Press Room

Indicator Arrow

A New Home and New Activities for Kids at Jamestown Rediscovery

June 29, 2015
A New Home and New Activities for Kids at Jamestown Rediscovery

JAMESTOWN, Va.  – Jamestown Rediscovery at Historic Jamestowne has openedn an Ed Shed to house fun activities for the whole family and will debut the newest version of the Jamestown Adventure game booklet for young visitors. 

 

The new educational shelter just outside the western palisade of the James Fort area will be an interactive space where kids and families can share in the moment of discovery. Young visitors will be able to help Jamestown Rediscovery staff sift through millions of potential finds at a Sorting N' Picking station. They can also dig in to Discovery Boxes to find 3D printed replicas of various artifacts recovered throughout our 20 year history, each playing a role in telling the incredible story of the first permanent English settlement in North America. Or people can see 3D scanning and printing in action and learn how the technology is being used to preserve the past and to share our collection beyond the walls of our archaeology museum. The Ed Shed was funded in part by a grant from James City County.

Coming early in July, we will introduce the fourth edition of the popular Jamestown Adventure treasure hunt game. Previous versions helped children explore the world of Pocahontas and hunt for a Spanish spy. This year’s booklet features the Jamestown Rediscovery archaeology team in the present day and explains some of the science they do to uncover the lost mysteries of Jamestown.

Young visitors also enjoy meeting some of Jamestown’s early settlers in person and asking them questions about their lives at the fort. This summer’s lineup of living history presentations includes:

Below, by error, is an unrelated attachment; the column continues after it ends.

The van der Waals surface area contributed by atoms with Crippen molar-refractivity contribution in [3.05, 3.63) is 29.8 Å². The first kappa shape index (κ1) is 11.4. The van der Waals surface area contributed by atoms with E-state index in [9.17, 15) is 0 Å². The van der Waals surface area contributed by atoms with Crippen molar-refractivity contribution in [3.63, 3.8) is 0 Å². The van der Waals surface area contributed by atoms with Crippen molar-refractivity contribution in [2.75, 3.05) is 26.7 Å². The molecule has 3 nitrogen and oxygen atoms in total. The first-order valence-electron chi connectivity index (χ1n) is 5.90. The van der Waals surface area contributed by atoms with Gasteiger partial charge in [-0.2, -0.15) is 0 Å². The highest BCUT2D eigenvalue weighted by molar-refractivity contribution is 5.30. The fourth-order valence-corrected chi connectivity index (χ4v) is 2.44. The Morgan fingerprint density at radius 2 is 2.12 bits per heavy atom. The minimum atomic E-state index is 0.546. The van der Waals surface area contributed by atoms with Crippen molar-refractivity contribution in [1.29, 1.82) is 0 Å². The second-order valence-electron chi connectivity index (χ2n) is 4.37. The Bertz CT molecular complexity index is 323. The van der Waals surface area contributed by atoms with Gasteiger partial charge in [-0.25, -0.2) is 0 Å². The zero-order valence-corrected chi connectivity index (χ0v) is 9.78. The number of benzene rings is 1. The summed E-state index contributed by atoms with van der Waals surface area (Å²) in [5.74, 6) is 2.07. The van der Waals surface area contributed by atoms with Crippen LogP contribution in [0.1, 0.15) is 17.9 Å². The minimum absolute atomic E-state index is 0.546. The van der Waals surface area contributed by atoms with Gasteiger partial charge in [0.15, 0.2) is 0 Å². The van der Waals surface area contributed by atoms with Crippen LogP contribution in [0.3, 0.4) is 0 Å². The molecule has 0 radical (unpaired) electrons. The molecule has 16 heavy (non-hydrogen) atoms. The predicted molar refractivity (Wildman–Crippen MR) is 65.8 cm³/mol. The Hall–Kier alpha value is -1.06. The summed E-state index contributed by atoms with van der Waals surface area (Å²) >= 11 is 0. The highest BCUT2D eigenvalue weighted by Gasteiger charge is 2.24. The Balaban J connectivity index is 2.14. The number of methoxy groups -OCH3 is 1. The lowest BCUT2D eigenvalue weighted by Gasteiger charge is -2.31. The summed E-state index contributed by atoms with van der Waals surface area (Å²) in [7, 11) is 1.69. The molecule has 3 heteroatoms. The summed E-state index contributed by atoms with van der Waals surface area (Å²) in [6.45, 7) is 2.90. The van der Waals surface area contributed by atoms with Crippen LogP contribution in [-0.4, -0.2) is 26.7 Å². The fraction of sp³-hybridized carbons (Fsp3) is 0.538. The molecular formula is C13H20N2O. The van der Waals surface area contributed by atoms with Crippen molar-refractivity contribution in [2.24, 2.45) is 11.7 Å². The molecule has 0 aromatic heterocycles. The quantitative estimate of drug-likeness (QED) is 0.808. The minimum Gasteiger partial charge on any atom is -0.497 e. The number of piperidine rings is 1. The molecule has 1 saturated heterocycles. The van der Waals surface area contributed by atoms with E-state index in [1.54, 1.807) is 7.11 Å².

William Strachey, “A True Report of a Wreck and Redemption” Saturday, July 11, 10:30 a.m., 1 p.m. and 3 p.m.  Meet one of the most quoted eyewitnesses to early Jamestown who will relate the shipwreck and survival that changed the course of the 17th century and inspired Shakespeare to write “The Tempest.”
Joan Pierce, “An Honest and Industrious Woman” Saturday, July 18, 10:30 a.m., 1 p.m. and 3 p.m. This dauntless Englishwoman of early Jamestown will describe the challenges of being one of the first women in colonial Virginia.
First Assembly Day Saturday, July 25, 10:30 a.m., 1 p.m. and 3 p.m. In this annual commemoration of the first meeting of the first representative government in English North America, visitors can meet with some of those first representatives and participate in lawmaking on the very site where the General Assembly began in 1619.

 

These programs are free with paid Historic Jamestowne admission, which is $14 for adults and includes access to Yorktown Battlefield. Interagency passes and Preservation Virginia memberships are accepted, but a $5 fee may apply. Youth under age 16 receive free admission to Historic Jamestowne. For more information, visit www.historicjamestowne.org or telephone 757-229-4997.

 

Historic Jamestowne is jointly administered by the National Park Service and Jamestown Rediscovery (on behalf of Preservation Virginia) and preserves the original site of the first permanent English settlement in the New World. Guests share the moment of discovery with archaeologists and witness archaeology in action at the 1607 James Fort excavation April-October; learn about the Jamestown Rediscovery excavation at the Nathalie P. and Alan M. Voorhees Archaearium, the site's archaeology museum; tour the original 17th-century church tower and reconstructed 17th-century Jamestown Memorial Church; and take a walking tour with a Park Ranger through the New Towne area along the scenic James River.  Guests can also enjoy lunch or a snack by the James River at the Dale House Café.

Preservation Virginia, a private nonprofit organization and statewide historic preservation leader founded in 1889, is dedicated to perpetuating and revitalizing Virginia's cultural, architectural and historic heritage thereby ensuring that historic places are integral parts of the lives of present and future generations.